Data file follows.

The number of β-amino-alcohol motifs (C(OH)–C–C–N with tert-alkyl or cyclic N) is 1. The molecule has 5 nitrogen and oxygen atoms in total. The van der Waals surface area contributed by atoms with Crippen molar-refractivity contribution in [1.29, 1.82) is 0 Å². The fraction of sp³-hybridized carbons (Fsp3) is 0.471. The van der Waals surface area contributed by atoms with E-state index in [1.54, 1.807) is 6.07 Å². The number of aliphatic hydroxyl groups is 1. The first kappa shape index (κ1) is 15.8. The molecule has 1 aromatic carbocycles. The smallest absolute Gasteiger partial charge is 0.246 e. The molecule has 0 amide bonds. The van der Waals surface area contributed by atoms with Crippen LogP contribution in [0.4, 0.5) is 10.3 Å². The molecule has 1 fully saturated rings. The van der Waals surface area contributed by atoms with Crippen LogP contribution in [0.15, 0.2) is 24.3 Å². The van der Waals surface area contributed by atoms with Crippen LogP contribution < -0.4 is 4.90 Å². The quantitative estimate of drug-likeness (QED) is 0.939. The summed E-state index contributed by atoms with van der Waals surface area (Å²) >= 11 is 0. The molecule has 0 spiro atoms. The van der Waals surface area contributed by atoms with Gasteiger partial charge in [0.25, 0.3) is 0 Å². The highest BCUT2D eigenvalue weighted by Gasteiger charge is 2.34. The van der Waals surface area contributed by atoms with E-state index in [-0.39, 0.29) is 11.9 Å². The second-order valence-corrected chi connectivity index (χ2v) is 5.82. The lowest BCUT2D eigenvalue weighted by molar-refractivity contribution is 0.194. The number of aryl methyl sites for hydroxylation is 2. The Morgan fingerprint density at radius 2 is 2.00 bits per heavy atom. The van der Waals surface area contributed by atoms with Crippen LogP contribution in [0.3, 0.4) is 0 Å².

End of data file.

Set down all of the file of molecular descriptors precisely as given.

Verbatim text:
The number of β-amino-alcohol motifs (C(OH)–C–C–N with tert-alkyl or cyclic N) is 1. The molecule has 5 nitrogen and oxygen atoms in total. The van der Waals surface area contributed by atoms with Crippen molar-refractivity contribution in [1.29, 1.82) is 0 Å². The fraction of sp³-hybridized carbons (Fsp3) is 0.471. The van der Waals surface area contributed by atoms with E-state index in [1.54, 1.807) is 6.07 Å². The number of aliphatic hydroxyl groups is 1. The first kappa shape index (κ1) is 15.8. The molecule has 1 aromatic carbocycles. The smallest absolute Gasteiger partial charge is 0.246 e. The molecule has 0 amide bonds. The van der Waals surface area contributed by atoms with Crippen LogP contribution in [0.4, 0.5) is 10.3 Å². The molecule has 1 fully saturated rings. The van der Waals surface area contributed by atoms with Crippen LogP contribution in [0.15, 0.2) is 24.3 Å². The van der Waals surface area contributed by atoms with Crippen LogP contribution < -0.4 is 4.90 Å². The quantitative estimate of drug-likeness (QED) is 0.939. The summed E-state index contributed by atoms with van der Waals surface area (Å²) >= 11 is 0. The molecule has 0 spiro atoms. The van der Waals surface area contributed by atoms with Gasteiger partial charge in [0.25, 0.3) is 0 Å². The highest BCUT2D eigenvalue weighted by Gasteiger charge is 2.34. The van der Waals surface area contributed by atoms with E-state index in [-0.39, 0.29) is 11.9 Å². The second-order valence-corrected chi connectivity index (χ2v) is 5.82. The lowest BCUT2D eigenvalue weighted by molar-refractivity contribution is 0.194. The number of aryl methyl sites for hydroxylation is 2. The Morgan fingerprint density at radius 2 is 2.00 bits per heavy atom. The van der Waals surface area contributed by atoms with Crippen LogP contribution in [0.3, 0.4) is 0 Å².